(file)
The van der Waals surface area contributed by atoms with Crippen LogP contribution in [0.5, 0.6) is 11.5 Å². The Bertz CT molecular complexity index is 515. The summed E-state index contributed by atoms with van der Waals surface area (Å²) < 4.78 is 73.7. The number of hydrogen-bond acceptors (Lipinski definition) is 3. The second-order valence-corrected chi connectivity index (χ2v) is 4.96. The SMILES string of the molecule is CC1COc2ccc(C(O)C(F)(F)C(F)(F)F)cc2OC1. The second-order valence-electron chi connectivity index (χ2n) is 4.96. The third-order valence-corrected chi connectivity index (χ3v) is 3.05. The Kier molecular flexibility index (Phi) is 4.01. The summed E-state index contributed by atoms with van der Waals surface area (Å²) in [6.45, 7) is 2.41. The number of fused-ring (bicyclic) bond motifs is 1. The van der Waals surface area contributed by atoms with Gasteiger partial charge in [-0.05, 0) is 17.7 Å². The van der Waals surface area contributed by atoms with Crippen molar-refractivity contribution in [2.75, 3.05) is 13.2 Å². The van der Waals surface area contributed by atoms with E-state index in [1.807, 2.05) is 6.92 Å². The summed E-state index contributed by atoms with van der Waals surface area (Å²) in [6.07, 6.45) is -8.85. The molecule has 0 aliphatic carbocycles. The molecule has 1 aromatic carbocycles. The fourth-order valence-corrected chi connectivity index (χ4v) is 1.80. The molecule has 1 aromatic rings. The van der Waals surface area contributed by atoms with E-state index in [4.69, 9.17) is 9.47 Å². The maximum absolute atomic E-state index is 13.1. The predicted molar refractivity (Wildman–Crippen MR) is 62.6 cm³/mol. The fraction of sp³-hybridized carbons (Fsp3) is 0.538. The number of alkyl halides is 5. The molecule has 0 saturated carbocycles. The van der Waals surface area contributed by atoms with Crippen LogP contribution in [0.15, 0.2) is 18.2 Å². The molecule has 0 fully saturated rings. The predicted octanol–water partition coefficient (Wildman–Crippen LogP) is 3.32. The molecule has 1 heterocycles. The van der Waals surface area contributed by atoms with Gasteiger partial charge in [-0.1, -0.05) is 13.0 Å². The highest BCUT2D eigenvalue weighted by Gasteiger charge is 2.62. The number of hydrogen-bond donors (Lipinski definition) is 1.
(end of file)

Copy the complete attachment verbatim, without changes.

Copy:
The van der Waals surface area contributed by atoms with Crippen LogP contribution in [0.5, 0.6) is 11.5 Å². The Bertz CT molecular complexity index is 515. The summed E-state index contributed by atoms with van der Waals surface area (Å²) < 4.78 is 73.7. The number of hydrogen-bond acceptors (Lipinski definition) is 3. The second-order valence-corrected chi connectivity index (χ2v) is 4.96. The SMILES string of the molecule is CC1COc2ccc(C(O)C(F)(F)C(F)(F)F)cc2OC1. The second-order valence-electron chi connectivity index (χ2n) is 4.96. The third-order valence-corrected chi connectivity index (χ3v) is 3.05. The Kier molecular flexibility index (Phi) is 4.01. The summed E-state index contributed by atoms with van der Waals surface area (Å²) in [6.45, 7) is 2.41. The number of fused-ring (bicyclic) bond motifs is 1. The van der Waals surface area contributed by atoms with Gasteiger partial charge in [-0.05, 0) is 17.7 Å². The van der Waals surface area contributed by atoms with Crippen molar-refractivity contribution in [2.75, 3.05) is 13.2 Å². The van der Waals surface area contributed by atoms with E-state index in [1.807, 2.05) is 6.92 Å². The summed E-state index contributed by atoms with van der Waals surface area (Å²) in [6.07, 6.45) is -8.85. The molecule has 0 aliphatic carbocycles. The molecule has 1 aromatic carbocycles. The fourth-order valence-corrected chi connectivity index (χ4v) is 1.80. The molecule has 1 aromatic rings. The van der Waals surface area contributed by atoms with E-state index in [4.69, 9.17) is 9.47 Å². The maximum absolute atomic E-state index is 13.1. The predicted molar refractivity (Wildman–Crippen MR) is 62.6 cm³/mol. The fraction of sp³-hybridized carbons (Fsp3) is 0.538. The number of alkyl halides is 5. The molecule has 0 saturated carbocycles. The van der Waals surface area contributed by atoms with Crippen LogP contribution in [0.15, 0.2) is 18.2 Å². The molecule has 0 fully saturated rings. The predicted octanol–water partition coefficient (Wildman–Crippen LogP) is 3.32. The molecule has 1 heterocycles. The van der Waals surface area contributed by atoms with Gasteiger partial charge in [-0.1, -0.05) is 13.0 Å². The highest BCUT2D eigenvalue weighted by Gasteiger charge is 2.62. The number of hydrogen-bond donors (Lipinski definition) is 1.